April 12, 2017

Bridget Jones' Baby (2016)

Renee Zellwegger, Colin Firth, Patrick Dempsey




My husband will literally stop everything he is doing and watch the entirety of Bad Boys every time he sees it on TV. This is how I feel about Bridget Jones's Diary. There is no bad time to watch it. And not a week of my life goes by where I don't quote a line from that movie. (We're obviously a fun couple to hang out with.)

But after the disappointment that was Bridget Jones: The Edge of Reason, I tried to remain cautiously optimistic about this long-anticipated sequel. I mean, how good could it be without Hugh Grant?

The answer is, it couldn't be. Patrick Dempsey is not an adequate replacement for Hugh Grant. Maybe it's because he will always be Ronald Miller (Can't Buy Me Love) to me, but I just can't swoon over him, no matter how hard they try to make his character desirable. So not only is he not as charming as Hugh Grant, no woman could ever reasonably choose him over Colin Firth. It's like it was doomed to fail.

The only thing I was pleasantly surprised by was what a non-factor Renee Zellwegger's drastic plastic surgery and lack of weight gain turned out to be. It's not that I care she changed her face - it's her face, after all. But Bridget Jones sort of centers around what a chubby loser she is, so I was worried she would lose her Bridget-ness without that look. But as it turned out, they addressed her altered appearance, which makes me wonder what the hell this writer was going on and on about. There were plenty of things to complain about in the movie and her face was not one of them.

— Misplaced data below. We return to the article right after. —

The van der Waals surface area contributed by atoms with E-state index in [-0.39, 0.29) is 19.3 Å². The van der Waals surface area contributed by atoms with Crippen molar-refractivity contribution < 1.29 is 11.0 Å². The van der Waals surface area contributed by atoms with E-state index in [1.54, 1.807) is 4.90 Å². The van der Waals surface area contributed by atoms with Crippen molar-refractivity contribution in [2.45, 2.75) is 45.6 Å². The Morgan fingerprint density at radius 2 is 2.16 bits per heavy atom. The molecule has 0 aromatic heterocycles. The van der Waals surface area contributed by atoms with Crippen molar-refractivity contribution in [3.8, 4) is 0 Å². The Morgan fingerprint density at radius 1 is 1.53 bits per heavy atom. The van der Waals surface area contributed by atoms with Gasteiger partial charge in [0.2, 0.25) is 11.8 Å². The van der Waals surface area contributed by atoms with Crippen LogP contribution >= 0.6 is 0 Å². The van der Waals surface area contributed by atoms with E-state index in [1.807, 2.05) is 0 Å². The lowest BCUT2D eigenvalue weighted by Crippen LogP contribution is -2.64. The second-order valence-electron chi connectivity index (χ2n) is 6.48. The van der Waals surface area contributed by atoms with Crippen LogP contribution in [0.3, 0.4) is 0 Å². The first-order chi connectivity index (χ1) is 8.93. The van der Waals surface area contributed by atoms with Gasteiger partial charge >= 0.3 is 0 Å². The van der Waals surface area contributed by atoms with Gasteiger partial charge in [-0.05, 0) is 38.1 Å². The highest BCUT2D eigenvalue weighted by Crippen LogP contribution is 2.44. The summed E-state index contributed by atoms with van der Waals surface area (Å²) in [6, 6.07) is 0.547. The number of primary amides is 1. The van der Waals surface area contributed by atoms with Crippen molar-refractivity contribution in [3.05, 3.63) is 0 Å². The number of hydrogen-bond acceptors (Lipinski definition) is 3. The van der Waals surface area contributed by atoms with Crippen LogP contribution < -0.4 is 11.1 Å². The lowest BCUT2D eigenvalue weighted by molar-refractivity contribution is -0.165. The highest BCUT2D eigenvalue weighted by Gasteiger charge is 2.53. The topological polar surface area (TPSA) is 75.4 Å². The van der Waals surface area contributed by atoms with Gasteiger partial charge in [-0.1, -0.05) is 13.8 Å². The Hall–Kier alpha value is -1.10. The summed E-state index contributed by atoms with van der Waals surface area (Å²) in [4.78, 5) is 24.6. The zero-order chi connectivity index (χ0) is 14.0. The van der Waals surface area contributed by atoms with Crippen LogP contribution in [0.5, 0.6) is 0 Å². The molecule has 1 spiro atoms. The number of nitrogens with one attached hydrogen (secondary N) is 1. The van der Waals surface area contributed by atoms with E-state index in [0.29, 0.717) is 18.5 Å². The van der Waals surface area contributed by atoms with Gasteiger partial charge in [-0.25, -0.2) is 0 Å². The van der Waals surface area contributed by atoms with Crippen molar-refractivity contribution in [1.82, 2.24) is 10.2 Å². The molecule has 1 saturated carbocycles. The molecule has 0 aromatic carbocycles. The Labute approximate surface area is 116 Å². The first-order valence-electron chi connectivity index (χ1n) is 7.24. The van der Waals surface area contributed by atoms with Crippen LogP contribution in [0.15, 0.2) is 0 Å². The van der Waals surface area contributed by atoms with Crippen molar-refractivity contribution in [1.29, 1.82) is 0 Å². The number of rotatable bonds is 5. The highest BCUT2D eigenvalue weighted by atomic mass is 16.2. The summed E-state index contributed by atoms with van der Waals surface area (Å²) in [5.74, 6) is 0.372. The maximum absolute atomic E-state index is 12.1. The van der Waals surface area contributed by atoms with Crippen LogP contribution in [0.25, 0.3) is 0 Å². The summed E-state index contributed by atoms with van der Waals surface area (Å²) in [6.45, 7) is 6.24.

I know that all the iterations of this movie have been silly, so it seems unnecessarily picky to point out out the silliness of this movie. But honestly, when the entire plot hinges on a "problem" that could be solved in four minutes at the doctor, it's hard to defend it. I hate needles as much as anyone, but to reasonably assume two men would go along for such an absurd ride just to allow the woman to avoid a medical procedure is a story that could only have been dreamed up by people who write romantic comedies. So, no. It's not exactly realistic.

Final word: If the plot hadn't centered around a character I already loved, I probably wouldn't have been able to sit through the entire thing. 

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